India v Australia, 2nd Test, Mohali, 3rd day October 19, 2008

'We can chase down anything' - Watson

Cricinfo staff
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Shane Watson: "Brett [Lee] and me were having a great time out there, laughing. The quicks were having a good crack, as they do. It never was going to get out of hand" © Getty Images
 

Shane Watson, the Australian allrounder, has said his team has not given up hope despite being 301 runs behind India after the third day.

Watson top scored with 78 in Australia's first innings of 269, but the visitors were further away by stumps when India sped to 100 without loss. An Indian declaration is expected during the fourth day, probably in the second session, but Watson was not daunted by the potential for a huge chase.

"I think we can win it," he said. "If we're set 430 or something in four or five sessions, I've got no doubt, if we bat well, we can chase down anything. The wicket is still playing well. There's a bit of turn and the ball will go reverse. If we bat extremely well, I really believe we can chase down anything."

Watson said the bowlers were disappointed to let India's openers, led by Virender Sehwag's 53, to race away in the 23 overs before stumps. "We know we're still in it, but we'll have to play two really good days of cricket," he said. "We're never down and out until the game is over."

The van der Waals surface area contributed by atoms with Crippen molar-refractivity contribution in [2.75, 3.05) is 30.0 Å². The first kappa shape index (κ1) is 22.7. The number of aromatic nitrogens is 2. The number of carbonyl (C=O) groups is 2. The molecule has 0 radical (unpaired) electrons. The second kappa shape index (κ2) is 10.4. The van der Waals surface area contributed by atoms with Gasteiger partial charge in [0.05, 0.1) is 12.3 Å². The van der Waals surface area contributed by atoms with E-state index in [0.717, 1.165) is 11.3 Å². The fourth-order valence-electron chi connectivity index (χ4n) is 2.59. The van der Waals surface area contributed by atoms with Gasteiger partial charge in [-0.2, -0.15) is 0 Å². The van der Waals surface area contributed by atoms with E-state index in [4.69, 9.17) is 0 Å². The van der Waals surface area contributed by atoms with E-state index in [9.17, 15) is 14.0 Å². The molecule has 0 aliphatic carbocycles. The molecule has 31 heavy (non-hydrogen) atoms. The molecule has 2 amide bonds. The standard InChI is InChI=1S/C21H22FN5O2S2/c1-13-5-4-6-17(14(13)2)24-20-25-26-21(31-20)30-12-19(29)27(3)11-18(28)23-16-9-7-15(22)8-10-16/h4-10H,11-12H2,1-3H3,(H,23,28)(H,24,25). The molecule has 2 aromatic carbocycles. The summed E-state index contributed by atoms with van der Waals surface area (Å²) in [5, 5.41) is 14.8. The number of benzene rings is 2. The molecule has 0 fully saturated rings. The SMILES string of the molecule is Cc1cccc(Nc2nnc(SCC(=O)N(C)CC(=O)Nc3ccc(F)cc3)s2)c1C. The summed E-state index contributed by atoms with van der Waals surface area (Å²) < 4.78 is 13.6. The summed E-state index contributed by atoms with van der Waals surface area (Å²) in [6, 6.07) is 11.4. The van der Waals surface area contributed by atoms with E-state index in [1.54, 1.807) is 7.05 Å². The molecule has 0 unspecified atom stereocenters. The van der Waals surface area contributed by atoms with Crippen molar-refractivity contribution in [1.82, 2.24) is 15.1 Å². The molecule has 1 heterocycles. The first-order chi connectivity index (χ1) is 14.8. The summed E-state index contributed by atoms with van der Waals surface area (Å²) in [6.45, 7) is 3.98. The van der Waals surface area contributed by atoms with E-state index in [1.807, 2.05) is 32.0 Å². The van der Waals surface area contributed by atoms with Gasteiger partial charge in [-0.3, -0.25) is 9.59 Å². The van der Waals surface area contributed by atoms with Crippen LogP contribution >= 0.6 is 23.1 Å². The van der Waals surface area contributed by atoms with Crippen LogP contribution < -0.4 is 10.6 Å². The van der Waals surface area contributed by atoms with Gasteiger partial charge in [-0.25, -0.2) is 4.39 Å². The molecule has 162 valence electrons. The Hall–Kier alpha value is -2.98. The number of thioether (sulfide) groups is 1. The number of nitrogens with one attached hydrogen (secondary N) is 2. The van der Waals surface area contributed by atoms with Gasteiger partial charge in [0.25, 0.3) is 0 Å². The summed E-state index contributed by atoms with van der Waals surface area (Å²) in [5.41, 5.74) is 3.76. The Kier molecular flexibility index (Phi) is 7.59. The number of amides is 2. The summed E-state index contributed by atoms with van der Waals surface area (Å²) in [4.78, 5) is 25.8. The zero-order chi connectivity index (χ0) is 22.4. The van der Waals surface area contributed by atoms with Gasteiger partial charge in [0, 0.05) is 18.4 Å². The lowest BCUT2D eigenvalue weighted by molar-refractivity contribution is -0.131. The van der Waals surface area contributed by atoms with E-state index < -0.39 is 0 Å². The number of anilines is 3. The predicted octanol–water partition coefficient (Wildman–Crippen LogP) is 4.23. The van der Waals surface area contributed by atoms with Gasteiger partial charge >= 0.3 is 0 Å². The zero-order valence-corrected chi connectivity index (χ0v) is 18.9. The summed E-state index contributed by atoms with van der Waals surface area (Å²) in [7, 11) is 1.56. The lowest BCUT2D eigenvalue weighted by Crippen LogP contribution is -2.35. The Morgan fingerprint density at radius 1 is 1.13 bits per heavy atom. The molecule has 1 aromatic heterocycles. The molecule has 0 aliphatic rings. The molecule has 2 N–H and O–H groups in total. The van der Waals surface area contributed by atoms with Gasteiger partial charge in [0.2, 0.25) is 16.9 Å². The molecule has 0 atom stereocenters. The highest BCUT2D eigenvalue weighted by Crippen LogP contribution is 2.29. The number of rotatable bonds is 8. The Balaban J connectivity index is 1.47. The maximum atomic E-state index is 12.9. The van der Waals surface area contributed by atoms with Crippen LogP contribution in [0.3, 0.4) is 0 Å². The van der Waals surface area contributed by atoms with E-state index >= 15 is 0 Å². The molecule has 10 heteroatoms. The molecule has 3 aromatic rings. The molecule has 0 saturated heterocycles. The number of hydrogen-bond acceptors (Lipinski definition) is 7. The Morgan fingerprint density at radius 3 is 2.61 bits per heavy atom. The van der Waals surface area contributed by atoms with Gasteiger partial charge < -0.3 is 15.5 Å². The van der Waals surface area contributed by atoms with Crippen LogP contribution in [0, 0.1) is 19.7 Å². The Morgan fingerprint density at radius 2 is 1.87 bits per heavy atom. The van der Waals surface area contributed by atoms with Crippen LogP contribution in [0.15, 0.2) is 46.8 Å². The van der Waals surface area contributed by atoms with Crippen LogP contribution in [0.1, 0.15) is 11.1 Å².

Australia will need to bat a lot better in its second attempt after faltering against the legspin of debutant Amit Mishra, who took five wickets, and the swing of Ishant Sharma and Zaheer Khan.

During Watson's 73-run eighth-wicket partnership with Brett Lee, the batsmen were warned by the umpires about their verbal exchanges with the India bowlers. "They [the officials] were hoping it wouldn't get out of control," Watson said. "It was actually a lot of extremely friendly banter, I thought. Brett and me were having a great time out there, laughing. The quicks were having a good crack, as they do. It never was going to get out of hand."

It was a breakthrough innings for Watson, who is playing his fifth Test in an injury-plagued career, and he collected his first half-century. He remained calm in the mid-innings crisis when Australia were reduced to 167 for 7 and steered a useful recovery.